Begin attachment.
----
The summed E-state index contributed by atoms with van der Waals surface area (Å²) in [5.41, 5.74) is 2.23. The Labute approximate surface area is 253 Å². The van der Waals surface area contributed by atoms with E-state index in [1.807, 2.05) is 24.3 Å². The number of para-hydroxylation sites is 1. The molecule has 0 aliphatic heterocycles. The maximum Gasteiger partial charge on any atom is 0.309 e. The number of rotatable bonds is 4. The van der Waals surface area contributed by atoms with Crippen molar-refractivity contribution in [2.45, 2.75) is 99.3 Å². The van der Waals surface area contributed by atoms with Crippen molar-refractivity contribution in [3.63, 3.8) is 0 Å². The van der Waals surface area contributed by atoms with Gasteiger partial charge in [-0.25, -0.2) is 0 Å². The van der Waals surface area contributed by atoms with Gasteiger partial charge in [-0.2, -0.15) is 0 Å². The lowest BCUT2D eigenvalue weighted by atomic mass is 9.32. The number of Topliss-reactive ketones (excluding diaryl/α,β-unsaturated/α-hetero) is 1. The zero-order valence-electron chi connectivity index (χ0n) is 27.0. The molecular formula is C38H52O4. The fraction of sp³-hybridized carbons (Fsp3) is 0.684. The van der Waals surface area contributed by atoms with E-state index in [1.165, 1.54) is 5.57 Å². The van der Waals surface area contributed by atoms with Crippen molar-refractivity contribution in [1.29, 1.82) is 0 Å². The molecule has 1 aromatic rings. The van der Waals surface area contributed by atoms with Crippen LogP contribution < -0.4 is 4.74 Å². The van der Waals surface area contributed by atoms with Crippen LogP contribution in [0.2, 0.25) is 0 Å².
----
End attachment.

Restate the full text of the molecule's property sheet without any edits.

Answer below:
The summed E-state index contributed by atoms with van der Waals surface area (Å²) in [5.41, 5.74) is 2.23. The Labute approximate surface area is 253 Å². The van der Waals surface area contributed by atoms with E-state index in [1.807, 2.05) is 24.3 Å². The number of para-hydroxylation sites is 1. The molecule has 0 aliphatic heterocycles. The maximum Gasteiger partial charge on any atom is 0.309 e. The number of rotatable bonds is 4. The van der Waals surface area contributed by atoms with Crippen molar-refractivity contribution in [2.45, 2.75) is 99.3 Å². The van der Waals surface area contributed by atoms with Crippen molar-refractivity contribution in [3.63, 3.8) is 0 Å². The van der Waals surface area contributed by atoms with Gasteiger partial charge in [-0.25, -0.2) is 0 Å². The van der Waals surface area contributed by atoms with Gasteiger partial charge in [-0.2, -0.15) is 0 Å². The lowest BCUT2D eigenvalue weighted by atomic mass is 9.32. The number of Topliss-reactive ketones (excluding diaryl/α,β-unsaturated/α-hetero) is 1. The zero-order valence-electron chi connectivity index (χ0n) is 27.0. The molecular formula is C38H52O4. The fraction of sp³-hybridized carbons (Fsp3) is 0.684. The van der Waals surface area contributed by atoms with E-state index in [1.165, 1.54) is 5.57 Å². The van der Waals surface area contributed by atoms with Crippen molar-refractivity contribution in [1.29, 1.82) is 0 Å². The molecule has 1 aromatic rings. The van der Waals surface area contributed by atoms with Crippen LogP contribution < -0.4 is 4.74 Å². The van der Waals surface area contributed by atoms with Crippen LogP contribution in [0.2, 0.25) is 0 Å².